2012-2013 Citizenship & Sustainability Report

Air Quality

Dominion’s environmental investment program began in the 1990s and has produced significant improvements in air quality – with more benefits still to come.

Our Commitment to Improved Air Quality

Since 1998, we have made major strides in reducing the environmental footprint of our utility and merchant generating fleets. By 2015, we will have invested more than $3 billion to achieve significant improvements in air quality as follows:

  • Sulfur dioxide (SO2) emission reductions: 88 percent on average
  • Nitrogen oxide (NOx) emission reductions: 84 percent
  • Mercury emission reductions: 89 percent

Sulfur dioxide is a precursor of acid rain and soot, nitrogen oxide is a component of ground-level ozone and a main ingredient of smog, and mercury is a heavy metal that can accumulate in the tissues of wildlife and humans after depositing in our waters and soils.

Landmark Agreement with the EPA

2013 marks the 10-year anniversary of a unique and far-reaching collaboration between the U.S. EPA and Dominion to reduce air emissions from the company’s utility coal fleet.

While numerous other electric utilities chose to fight EPA air pollution rules, Dominion decided to work with the agency and exceed what the law required in 2003 regarding SO2 and NOx emission levels. At the time of the accord, it was the biggest environmental commitment ever made by a Virginia-based corporation.

As part of the agreement, Dominion committed to invest about $1.2 billion over 10 years to reduce emissions at eight of our coal stations in Virginia and West Virginia – at little or no cost to our customers.

This proactive collaboration with EPA was a major environmental success story that demonstrates what can be achieved when we combine effective regulation with creativity, technological innovation and responsible environmental stewardship.

Meeting the Challenge of New Regulations

We face challenging compliance windows for various proposed new and stricter EPA regulations covering greenhouse gases and other air emissions.

Our main options for complying with EPA’s new regulations will be to retrofit or retire a number of our coal units, convert them to other fuel sources (most likely natural gas or renewable biomass) and add new transmission capacity, or some combination of the three. (See “Fossil Fuel Fleet” section of Electric Operations).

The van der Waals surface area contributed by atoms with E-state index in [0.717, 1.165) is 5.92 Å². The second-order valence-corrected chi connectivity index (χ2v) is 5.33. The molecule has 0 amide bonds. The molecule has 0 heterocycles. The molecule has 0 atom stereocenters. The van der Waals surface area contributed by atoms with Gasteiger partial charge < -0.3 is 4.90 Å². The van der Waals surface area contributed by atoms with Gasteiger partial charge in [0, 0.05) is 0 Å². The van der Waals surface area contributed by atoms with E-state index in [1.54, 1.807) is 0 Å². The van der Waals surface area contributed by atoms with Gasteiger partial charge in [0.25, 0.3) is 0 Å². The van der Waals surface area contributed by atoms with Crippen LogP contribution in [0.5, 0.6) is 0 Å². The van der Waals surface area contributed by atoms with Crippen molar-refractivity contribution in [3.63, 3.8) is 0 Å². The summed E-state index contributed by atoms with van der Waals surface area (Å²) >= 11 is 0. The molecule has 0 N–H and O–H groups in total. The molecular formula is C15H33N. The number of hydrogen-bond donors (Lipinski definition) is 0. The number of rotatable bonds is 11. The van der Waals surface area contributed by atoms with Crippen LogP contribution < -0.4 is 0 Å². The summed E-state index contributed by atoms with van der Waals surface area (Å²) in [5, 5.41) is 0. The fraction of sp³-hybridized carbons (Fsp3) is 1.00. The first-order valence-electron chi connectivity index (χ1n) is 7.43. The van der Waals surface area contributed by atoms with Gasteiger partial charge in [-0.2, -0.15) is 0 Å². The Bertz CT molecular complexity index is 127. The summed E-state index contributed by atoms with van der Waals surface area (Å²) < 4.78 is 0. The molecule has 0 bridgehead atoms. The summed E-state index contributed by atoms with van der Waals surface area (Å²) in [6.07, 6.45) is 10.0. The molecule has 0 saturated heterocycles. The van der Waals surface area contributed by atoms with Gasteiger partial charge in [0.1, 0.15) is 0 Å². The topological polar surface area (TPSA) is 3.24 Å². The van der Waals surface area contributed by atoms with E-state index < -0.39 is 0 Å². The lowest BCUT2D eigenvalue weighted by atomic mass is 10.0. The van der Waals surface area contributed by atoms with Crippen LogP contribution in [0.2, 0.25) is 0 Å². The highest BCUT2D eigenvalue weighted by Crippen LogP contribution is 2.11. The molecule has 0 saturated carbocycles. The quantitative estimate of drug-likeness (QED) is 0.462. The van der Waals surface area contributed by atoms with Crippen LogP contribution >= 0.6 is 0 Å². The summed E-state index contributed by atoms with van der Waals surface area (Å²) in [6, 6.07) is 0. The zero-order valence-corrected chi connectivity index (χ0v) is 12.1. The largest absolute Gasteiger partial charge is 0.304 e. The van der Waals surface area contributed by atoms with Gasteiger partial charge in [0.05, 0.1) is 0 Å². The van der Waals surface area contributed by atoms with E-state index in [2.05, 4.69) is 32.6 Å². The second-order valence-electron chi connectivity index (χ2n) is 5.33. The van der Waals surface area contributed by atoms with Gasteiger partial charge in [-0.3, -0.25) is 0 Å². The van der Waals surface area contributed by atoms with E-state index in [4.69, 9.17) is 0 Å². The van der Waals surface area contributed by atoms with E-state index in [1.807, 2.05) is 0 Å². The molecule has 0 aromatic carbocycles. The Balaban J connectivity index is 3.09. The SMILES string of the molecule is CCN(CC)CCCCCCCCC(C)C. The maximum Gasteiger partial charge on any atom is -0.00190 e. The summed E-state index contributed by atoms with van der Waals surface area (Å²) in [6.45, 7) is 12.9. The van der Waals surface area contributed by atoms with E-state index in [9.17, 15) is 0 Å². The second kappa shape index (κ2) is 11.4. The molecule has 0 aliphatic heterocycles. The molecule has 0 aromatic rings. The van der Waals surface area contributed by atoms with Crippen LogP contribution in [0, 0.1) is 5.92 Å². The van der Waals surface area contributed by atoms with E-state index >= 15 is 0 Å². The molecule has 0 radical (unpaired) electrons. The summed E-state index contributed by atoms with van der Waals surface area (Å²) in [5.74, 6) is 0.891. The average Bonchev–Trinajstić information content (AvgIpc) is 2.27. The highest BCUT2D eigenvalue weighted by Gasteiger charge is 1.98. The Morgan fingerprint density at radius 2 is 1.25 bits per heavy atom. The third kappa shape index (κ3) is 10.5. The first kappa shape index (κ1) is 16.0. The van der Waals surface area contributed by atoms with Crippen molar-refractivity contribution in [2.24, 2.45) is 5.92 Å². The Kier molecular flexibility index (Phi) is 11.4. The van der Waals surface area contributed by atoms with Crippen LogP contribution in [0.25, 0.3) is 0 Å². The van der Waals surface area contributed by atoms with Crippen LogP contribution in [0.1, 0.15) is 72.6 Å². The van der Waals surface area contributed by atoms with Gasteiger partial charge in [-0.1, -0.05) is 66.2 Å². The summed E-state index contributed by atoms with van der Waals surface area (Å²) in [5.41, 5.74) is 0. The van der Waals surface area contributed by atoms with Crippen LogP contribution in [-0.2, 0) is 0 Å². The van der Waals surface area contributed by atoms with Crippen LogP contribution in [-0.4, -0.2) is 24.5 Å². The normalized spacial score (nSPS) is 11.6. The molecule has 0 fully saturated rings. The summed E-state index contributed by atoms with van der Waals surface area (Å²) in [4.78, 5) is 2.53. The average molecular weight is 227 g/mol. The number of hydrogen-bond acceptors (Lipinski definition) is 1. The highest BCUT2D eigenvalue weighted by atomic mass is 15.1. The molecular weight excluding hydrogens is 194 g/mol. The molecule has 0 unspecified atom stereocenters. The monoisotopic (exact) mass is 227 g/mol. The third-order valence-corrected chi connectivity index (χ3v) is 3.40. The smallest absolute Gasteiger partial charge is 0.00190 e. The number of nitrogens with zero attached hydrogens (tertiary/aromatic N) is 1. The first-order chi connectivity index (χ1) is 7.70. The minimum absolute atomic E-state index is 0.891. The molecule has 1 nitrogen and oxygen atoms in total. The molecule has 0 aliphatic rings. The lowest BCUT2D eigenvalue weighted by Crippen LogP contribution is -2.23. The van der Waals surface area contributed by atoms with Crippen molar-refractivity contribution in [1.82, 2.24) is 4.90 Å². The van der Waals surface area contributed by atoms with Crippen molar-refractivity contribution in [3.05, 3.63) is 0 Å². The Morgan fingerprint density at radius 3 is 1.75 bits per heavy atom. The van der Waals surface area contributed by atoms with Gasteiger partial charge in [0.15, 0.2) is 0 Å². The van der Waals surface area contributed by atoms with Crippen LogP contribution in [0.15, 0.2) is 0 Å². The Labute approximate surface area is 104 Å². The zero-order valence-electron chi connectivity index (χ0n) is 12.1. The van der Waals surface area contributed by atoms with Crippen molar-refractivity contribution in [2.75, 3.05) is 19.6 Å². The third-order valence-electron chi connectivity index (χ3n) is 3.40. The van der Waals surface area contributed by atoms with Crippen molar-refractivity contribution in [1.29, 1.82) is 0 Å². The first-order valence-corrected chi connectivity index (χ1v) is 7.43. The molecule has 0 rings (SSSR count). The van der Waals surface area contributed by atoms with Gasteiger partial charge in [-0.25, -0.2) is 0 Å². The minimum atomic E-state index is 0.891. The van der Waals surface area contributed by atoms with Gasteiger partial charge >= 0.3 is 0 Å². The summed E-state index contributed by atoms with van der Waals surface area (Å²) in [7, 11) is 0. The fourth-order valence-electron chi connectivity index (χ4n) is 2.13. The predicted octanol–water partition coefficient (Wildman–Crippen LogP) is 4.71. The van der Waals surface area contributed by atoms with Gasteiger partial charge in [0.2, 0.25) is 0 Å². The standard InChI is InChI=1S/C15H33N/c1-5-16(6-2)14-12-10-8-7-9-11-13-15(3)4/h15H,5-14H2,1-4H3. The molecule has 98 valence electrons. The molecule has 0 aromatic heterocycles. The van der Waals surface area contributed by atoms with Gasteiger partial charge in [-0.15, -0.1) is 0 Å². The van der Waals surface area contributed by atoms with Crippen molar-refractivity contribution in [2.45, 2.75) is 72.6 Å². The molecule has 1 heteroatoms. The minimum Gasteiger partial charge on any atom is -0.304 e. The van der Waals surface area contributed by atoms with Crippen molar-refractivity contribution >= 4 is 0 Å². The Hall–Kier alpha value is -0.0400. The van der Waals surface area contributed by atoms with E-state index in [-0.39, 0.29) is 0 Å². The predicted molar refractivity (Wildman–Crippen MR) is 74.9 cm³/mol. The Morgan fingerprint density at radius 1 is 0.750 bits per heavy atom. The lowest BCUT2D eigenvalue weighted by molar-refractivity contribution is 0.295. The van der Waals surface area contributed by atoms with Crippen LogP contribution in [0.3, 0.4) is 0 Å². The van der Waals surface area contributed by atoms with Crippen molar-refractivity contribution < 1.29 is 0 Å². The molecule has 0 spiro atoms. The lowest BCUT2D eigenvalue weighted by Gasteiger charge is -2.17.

By 2020, when all of EPA’s new rules will be in effect, we expect even greater emissions reduction totals from our generating fleet:

  • 94 percent decline in mercury and SO2 emissions from 1998 levels
  • 86 percent decline in NOx emissions from 1998 levels

Highlights of our Commitment to Clearing the Air

  • Dominion helped break a deadlock in Congress by being the first utility to publicly support passage of the Clean Air Act Amendments of 1990 – the first major legislation to address acid rain.
  • Dominion also was the first company to test the Clean Air law’s innovative “cap and trade” provision, which gave utilities more flexibility in meeting required emissions limits.
  • In 1994 and again in 2002, Dominion installed environmental controls at its largest utility coal station – well ahead of compliance deadlines – bringing air quality improvements to the Shenandoah National Park and other wilderness areas.
  • In 2003, we spent $400 million to convert two Northern Virginia coal units to natural gas and built a high-efficiency gas-fired unit in partnership with the Virginia Department of Environmental Quality to reduce regional ozone levels and help meet federal air quality standards.
  • Also in 2003, we signed an historic 10-year, $1.2 billion emissions reduction agreement with the U.S. EPA – the most ambitious environmental commitment ever made by a Virginia corporation. As a result, state-of-the-art environmental control technologies installed on our utility coal stations prevented more than 1.5 million tons of sulfur dioxide and almost 334,000 tons of nitrogen oxides from entering the atmosphere.

2012 Generation Fleet Production by Fuel

94% projected drop in mercury and sulf dioxide emissions 1998-2020

Cleaner Air from New Power Station Equipment